A Sensory Diet
A sensory diet provides specific sensory rich activities (or sensations) at regular intervals throughout the day. This is specific to meet the needs of a child or adult. For this article, I focus on the child. However, adults can have the same issues.
A sensory diet encourages optimal attention and concentration on tasks and prevents “overload” of sensations. A person who experiences an “overload” of sensations, feels overwhelmed and out of control. This can create avoidance of situations or tasks and meltdowns or tantrums.
Your child can follow a sensory diet to prevent these feelings. A sensory diet is similar to a food diet. You eat food at regular intervals throughout the day to prevent feelings of hunger. You also eat regularly to ensure optimal blood sugar levels to encourage concentration and focused attention.
A sensory diet is used to assist the sensitive person to cope throughout the day, to prevent feelings of being overwhelmed, to prevent meltdowns and tantrums and to encourage optimal attention and concentration. A sensory diet uses different sensations in activities according to the needs of the child or adult.
“Avoider” vs “Seeker”
In sensory processing and sensory integration terms we talk of sensory avoiders or sensory seekers. An avoider is in general a sensitive person who can easily be overwhelmed and usually avoids sensory busy environments. These environments can include shopping malls (visual overload), concerts (auditory / hearing overload), movies (visual and auditory overload), spicy food (taste overload), carnival rides (movement overload), fish monger (smell overload).
A sensory avoider becomes distressed, anxious and in general unhappy in these environments.
A sensory seeker needs more sensations to pay focused attention to tasks and to prevent fidgeting. These children tend to either rush to complete tasks or they can be distracted with poor work speed. Both of these tendencies cause poor end-results of the task at hand. They might also be overwhelmed with busy environments as explained above but will react by moving, by making noises, by finding it difficult to listen and impossible to pay focused attention.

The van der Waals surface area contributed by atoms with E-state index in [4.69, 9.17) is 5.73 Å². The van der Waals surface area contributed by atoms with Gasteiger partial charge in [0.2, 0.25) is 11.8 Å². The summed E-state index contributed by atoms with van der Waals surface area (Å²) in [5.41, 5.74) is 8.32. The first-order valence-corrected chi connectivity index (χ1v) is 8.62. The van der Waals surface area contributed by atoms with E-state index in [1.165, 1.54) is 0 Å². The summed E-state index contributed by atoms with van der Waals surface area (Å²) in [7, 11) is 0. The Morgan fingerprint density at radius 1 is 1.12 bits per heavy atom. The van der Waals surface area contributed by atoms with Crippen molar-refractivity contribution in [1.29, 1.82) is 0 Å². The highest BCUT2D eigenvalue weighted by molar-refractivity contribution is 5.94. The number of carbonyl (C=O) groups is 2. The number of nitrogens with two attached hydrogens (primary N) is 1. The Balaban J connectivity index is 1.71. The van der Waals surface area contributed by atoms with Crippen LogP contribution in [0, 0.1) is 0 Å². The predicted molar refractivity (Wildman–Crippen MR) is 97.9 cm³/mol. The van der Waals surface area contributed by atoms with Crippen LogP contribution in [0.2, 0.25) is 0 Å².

A sensory seeker finds it difficult to sit still for periods of time.
Once you as a parent have identified the sensations that trigger feelings of being overwhelmed in your child, it is easier to make changes in the environment.
Qualities of a Sensory Diet for a Child with MILD tendencies of being an “Avoider”
A typical sensory diet for an avoider includes regular periods of time where this child can “escape” to an area or environment with low levels of sensations.
The child can use these periods of time to “wind down”, to relax and to prepare for the next activity. It depends on the child but it might be necessary to provide these opportunities 4 – 6 times per day.
Strategies to calm and to reduce/prevent sensory overload
In general the following reduce anxiety and encourage calmness:
• An area with little sensations such as a corner in a room with soft pillows, low lights, soft music, can be used as a place of comfort and “escape”
• Slow rhythmical movements
• Deep pressure on the body
• Soft music with a slow rhythm
• Dimmed lights
• Reduced smells and tastes
Qualities of a Sensory Diet for a Child with MILD tendencies of being a “Seeker”.
A typical sensory diet for a seeker includes regular periods of time where this child can “escape” to an area or environment with higher levels of sensations. This will be an area where the child can move, can use the big muscles of the body and can experience increased levels of sensations.
The child uses these times to “use excessive energy” to assist with the ability to sit still, to reduce fidgeting and to concentrate on the task at hand. It depends on the child but this can be implemented every 15 minutes during e.g. desk work or every 2 hours during the average day.
Strategies to provide the opportunity to move to prevent fidgeting and poor concentration
In general these strategies will help the child to pay focused attention and to complete tasks.
• Jumps on the spot
• Uses hands to touch head and then bend down to touch toes, making sure that the head moves from upright to upside down
• Pushing, pulling and /or carrying heavy objects
• Rhythmical marching on the spot
• Deep pressure, e.g. weighted blanket or pillow
• Walking with fairly heavy back pack
• Fidget toys or doodling should be encouraged when the child has to sit still e.g. in the car, listening to a speech.
You can now experiment with these strategies.Contact CoordiKids or your local occupational therapist (specializing in sensory integration) to assist you.